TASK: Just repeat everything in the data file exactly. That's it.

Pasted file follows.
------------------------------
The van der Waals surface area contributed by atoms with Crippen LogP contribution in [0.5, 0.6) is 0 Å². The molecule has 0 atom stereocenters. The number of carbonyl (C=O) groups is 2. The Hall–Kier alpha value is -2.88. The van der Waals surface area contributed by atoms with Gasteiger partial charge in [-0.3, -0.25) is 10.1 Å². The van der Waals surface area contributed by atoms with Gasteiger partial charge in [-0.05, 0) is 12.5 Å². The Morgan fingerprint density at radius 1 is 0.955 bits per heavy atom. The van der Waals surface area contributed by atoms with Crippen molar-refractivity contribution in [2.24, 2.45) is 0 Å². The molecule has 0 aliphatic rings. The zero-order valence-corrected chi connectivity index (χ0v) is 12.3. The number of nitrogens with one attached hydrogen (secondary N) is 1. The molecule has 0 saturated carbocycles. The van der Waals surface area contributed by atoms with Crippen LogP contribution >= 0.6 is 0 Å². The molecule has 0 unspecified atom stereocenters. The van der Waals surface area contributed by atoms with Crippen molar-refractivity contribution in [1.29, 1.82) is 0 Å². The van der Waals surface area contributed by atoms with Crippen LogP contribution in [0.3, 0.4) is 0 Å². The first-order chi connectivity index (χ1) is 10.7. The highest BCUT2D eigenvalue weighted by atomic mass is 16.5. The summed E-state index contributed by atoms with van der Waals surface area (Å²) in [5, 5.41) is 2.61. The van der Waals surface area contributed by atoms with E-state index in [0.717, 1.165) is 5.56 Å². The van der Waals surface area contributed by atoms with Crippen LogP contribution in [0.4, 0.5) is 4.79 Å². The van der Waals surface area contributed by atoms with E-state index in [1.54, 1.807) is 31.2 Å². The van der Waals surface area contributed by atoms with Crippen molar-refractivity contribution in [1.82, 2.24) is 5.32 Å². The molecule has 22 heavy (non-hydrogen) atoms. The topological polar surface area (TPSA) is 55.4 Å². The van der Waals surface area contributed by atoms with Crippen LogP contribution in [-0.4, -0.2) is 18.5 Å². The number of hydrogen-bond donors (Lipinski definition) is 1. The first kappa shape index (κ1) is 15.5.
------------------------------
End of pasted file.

The van der Waals surface area contributed by atoms with Crippen LogP contribution in [0.5, 0.6) is 0 Å². The molecule has 0 atom stereocenters. The number of carbonyl (C=O) groups is 2. The Hall–Kier alpha value is -2.88. The van der Waals surface area contributed by atoms with Gasteiger partial charge in [-0.3, -0.25) is 10.1 Å². The van der Waals surface area contributed by atoms with Gasteiger partial charge in [-0.05, 0) is 12.5 Å². The Morgan fingerprint density at radius 1 is 0.955 bits per heavy atom. The van der Waals surface area contributed by atoms with Crippen molar-refractivity contribution in [2.24, 2.45) is 0 Å². The molecule has 0 aliphatic rings. The zero-order valence-corrected chi connectivity index (χ0v) is 12.3. The number of nitrogens with one attached hydrogen (secondary N) is 1. The molecule has 0 saturated carbocycles. The van der Waals surface area contributed by atoms with Crippen LogP contribution >= 0.6 is 0 Å². The molecule has 0 unspecified atom stereocenters. The van der Waals surface area contributed by atoms with Crippen molar-refractivity contribution in [1.29, 1.82) is 0 Å². The van der Waals surface area contributed by atoms with Crippen LogP contribution in [0.3, 0.4) is 0 Å². The first-order chi connectivity index (χ1) is 10.7. The highest BCUT2D eigenvalue weighted by atomic mass is 16.5. The summed E-state index contributed by atoms with van der Waals surface area (Å²) in [5, 5.41) is 2.61. The van der Waals surface area contributed by atoms with E-state index in [0.717, 1.165) is 5.56 Å². The van der Waals surface area contributed by atoms with Crippen LogP contribution in [0.4, 0.5) is 4.79 Å². The van der Waals surface area contributed by atoms with E-state index in [1.54, 1.807) is 31.2 Å². The van der Waals surface area contributed by atoms with Crippen molar-refractivity contribution in [1.82, 2.24) is 5.32 Å². The molecule has 22 heavy (non-hydrogen) atoms. The topological polar surface area (TPSA) is 55.4 Å². The van der Waals surface area contributed by atoms with Crippen LogP contribution in [-0.4, -0.2) is 18.5 Å². The number of hydrogen-bond donors (Lipinski definition) is 1. The first kappa shape index (κ1) is 15.5.